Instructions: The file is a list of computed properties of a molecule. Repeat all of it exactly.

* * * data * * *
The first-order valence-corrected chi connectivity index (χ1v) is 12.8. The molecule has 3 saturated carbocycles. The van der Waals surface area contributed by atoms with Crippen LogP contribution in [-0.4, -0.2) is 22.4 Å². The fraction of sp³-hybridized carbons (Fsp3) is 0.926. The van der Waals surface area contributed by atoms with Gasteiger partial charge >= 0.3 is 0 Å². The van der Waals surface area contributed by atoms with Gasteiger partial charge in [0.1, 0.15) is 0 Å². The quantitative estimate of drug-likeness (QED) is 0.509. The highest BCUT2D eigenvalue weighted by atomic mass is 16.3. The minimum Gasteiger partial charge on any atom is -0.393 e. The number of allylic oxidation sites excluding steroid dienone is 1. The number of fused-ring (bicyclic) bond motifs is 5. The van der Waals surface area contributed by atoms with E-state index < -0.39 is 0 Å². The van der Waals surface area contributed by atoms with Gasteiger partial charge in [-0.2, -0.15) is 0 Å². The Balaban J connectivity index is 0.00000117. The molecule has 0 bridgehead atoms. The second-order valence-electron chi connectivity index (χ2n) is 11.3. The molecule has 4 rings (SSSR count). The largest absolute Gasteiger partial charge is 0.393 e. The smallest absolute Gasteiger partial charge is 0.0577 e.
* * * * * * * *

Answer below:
The first-order valence-corrected chi connectivity index (χ1v) is 12.8. The molecule has 3 saturated carbocycles. The van der Waals surface area contributed by atoms with Crippen LogP contribution in [-0.4, -0.2) is 22.4 Å². The fraction of sp³-hybridized carbons (Fsp3) is 0.926. The van der Waals surface area contributed by atoms with Gasteiger partial charge >= 0.3 is 0 Å². The van der Waals surface area contributed by atoms with Gasteiger partial charge in [0.1, 0.15) is 0 Å². The quantitative estimate of drug-likeness (QED) is 0.509. The highest BCUT2D eigenvalue weighted by atomic mass is 16.3. The minimum Gasteiger partial charge on any atom is -0.393 e. The number of allylic oxidation sites excluding steroid dienone is 1. The number of fused-ring (bicyclic) bond motifs is 5. The van der Waals surface area contributed by atoms with E-state index < -0.39 is 0 Å². The van der Waals surface area contributed by atoms with Gasteiger partial charge in [-0.2, -0.15) is 0 Å². The Balaban J connectivity index is 0.00000117. The molecule has 0 bridgehead atoms. The second-order valence-electron chi connectivity index (χ2n) is 11.3. The molecule has 4 rings (SSSR count). The largest absolute Gasteiger partial charge is 0.393 e. The smallest absolute Gasteiger partial charge is 0.0577 e.